A Guidebook for These Turbulent Times
By C. Naseer Ahmad

It will not come as a surprise to Muslims living in the United State that they have become the favorite whipping boy in this turbulent time. Though the words used might be different, but in the Presidential debates and other discourses it comes out like this: “Why doesn’t she – expletive deleted - say Islamic terrorist?!!” As if just uttering those words will solve the problems like the Sandy Hook Elementary School and Aurora Colorado Shooting.

No thoughtful Muslim will deny some bad apples like the murders in San Bernardino, CA, in Orlando or in Paris. But these murderers don’t represent Muslims just as the murderers in Sandy Hook Elementary School or Aurora don’t represent Christianity or any other faith.

Unfortunately, on December 7, 2015, a presidential candidate called for a total and complete shutdown of Muslims entering the country. This proposal is so un-American that it would make the founding fathers turn in their graves and great American legends like Justice William O Douglas and Lowell Thomas cringe from their resting places in the Heavens above. Scores of senior US diplomats have also spoken out against such rhetoric.

As global citizens, we are in search for inspiration, particularly in the troubling times we live in. We need inspiration that will elevate our thoughts and actions for the greater good of humanity. " Citizen of Two Worlds ," by Col Ata-Ullah over 60 years ago, provides the kind of guidance needed today. This book brings out the greatness of America in ways you might not have seen or heard before.

In writing the foreword for this book, Thomas prepares the readers about the fascinating journey they will take through time and about the education of a young boy growing up along the railroad tracks in India with his beloved father. Through this journey you will discover that the young boy becomes a famous physician who served with distinction in wartime and then scale the heights of the killer mountain in Pakistani side of the Himalayas called K-2. From the foreword, the reader will once again discover the boundless optimism in the American spirit because Thomas's words communicate the inclusive America yearning to connect with the world across the oceans.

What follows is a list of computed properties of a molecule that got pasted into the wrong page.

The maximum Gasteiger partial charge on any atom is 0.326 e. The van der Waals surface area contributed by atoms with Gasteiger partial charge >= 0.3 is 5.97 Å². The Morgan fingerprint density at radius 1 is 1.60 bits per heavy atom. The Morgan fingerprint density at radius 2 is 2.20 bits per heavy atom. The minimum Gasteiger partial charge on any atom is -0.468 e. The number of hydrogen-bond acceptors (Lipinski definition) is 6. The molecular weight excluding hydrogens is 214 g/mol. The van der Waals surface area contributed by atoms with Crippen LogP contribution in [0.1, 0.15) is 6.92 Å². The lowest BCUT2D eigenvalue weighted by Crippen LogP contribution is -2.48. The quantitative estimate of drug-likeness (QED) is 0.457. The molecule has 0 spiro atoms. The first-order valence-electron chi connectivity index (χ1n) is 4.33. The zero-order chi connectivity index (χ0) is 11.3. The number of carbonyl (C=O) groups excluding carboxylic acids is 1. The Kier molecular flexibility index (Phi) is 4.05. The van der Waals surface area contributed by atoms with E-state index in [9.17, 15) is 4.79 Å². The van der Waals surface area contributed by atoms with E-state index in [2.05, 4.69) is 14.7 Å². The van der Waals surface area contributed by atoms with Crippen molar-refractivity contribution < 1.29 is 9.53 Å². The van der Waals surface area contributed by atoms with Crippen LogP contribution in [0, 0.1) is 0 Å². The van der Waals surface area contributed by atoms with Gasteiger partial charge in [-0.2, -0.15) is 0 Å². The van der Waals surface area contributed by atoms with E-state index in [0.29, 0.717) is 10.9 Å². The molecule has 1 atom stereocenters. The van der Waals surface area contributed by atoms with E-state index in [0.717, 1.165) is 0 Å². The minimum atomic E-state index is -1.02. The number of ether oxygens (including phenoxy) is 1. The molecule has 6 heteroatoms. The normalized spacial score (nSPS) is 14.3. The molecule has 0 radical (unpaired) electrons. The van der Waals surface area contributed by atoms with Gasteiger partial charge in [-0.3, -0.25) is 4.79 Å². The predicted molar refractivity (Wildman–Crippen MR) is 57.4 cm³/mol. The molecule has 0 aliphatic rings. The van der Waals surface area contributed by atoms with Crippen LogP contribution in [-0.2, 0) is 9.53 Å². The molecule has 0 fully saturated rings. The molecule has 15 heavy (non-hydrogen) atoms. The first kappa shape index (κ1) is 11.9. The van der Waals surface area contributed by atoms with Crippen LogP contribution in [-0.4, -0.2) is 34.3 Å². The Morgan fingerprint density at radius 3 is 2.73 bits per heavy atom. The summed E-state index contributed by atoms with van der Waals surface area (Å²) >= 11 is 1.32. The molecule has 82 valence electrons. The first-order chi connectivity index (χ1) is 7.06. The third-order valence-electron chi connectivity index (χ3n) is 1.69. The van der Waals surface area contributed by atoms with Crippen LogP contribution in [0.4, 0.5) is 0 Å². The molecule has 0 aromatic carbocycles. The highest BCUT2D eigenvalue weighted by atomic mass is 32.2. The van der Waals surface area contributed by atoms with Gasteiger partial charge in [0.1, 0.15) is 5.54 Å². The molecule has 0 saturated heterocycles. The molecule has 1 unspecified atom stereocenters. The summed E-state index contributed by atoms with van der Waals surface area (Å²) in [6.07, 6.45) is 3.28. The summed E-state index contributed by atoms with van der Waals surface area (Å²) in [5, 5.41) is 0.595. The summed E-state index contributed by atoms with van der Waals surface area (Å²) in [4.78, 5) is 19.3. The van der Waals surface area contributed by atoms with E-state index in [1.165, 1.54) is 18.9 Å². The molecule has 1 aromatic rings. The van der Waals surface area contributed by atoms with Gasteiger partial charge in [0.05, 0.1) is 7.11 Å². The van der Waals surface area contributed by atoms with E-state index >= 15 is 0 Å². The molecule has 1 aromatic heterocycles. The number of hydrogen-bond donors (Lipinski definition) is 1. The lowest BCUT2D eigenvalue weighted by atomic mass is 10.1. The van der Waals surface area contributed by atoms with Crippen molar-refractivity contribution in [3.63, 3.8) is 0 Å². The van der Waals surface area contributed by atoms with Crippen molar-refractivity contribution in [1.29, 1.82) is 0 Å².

In his review, published in the New York Herald Tribune, Justice Douglas wrote:” Ata-Ullah … ended like his father, extracting from the Koran a philosophy of life that extolled virtue in man and service to humanity. The warmth and sincerity of this philosophy permeates every page, as does the exciting and enduring love between Ata-Ullah and Qamar his wife…The essence of this book is not in the events but in their telling… He touches common strands of humanity in every episode. The love between him and Qamar makes this book enduring literature.”

When Justice Douglas wrote about “every episode” covered this magnificent book, he was speaking judiciously as an American whose experience and life embody all that is great in America. After all, as a jurist, Justice Douglas has a unique place in American history so his words matter and mean so much because they come from the wealth of experience which includes serving as the longest serving member of the United States Supreme Court.

The book starts with the story of Col Ata-Ullah’s “Father and the Cobra,” then discussing “Mother’s Death,” to be followed by “My loss of Faith,” and then onto “Europe” where he discovered his love for music – Mozart and other great artists. Like Justice Douglas, the reader will certainly find something to relate to.

When the readers comes upon the chapters discussing the disease stricken hungry and tired Polish refugees pouring into Tehran from Russia during World War II, it might help them understand the plight of the refugees in the current Syrian crisis. These chapters also reveal the glorious past when American Red Cross, US Generals and doctors along with Allies medical officers like Col Ata-Ullah as well as other US governmental officers collaborated to creatively meet public health challenges and solving problems like a bread crisis in the city of Tehran.

These chapters alone should convince the naysayers about the power of positive thinking and that United States is not an evil empire but a force for the good of humanity.

And, the pleasant surprises like the letter from Dr Charles Houston of the American Alpine Club - requesting Col Ata-Ullah to accompany the mountaineers - will make it hard for the readers to put the book down. These chapters will reveal what convinced towering figures like Justice Douglas and Thomas to write so glowingly about this book.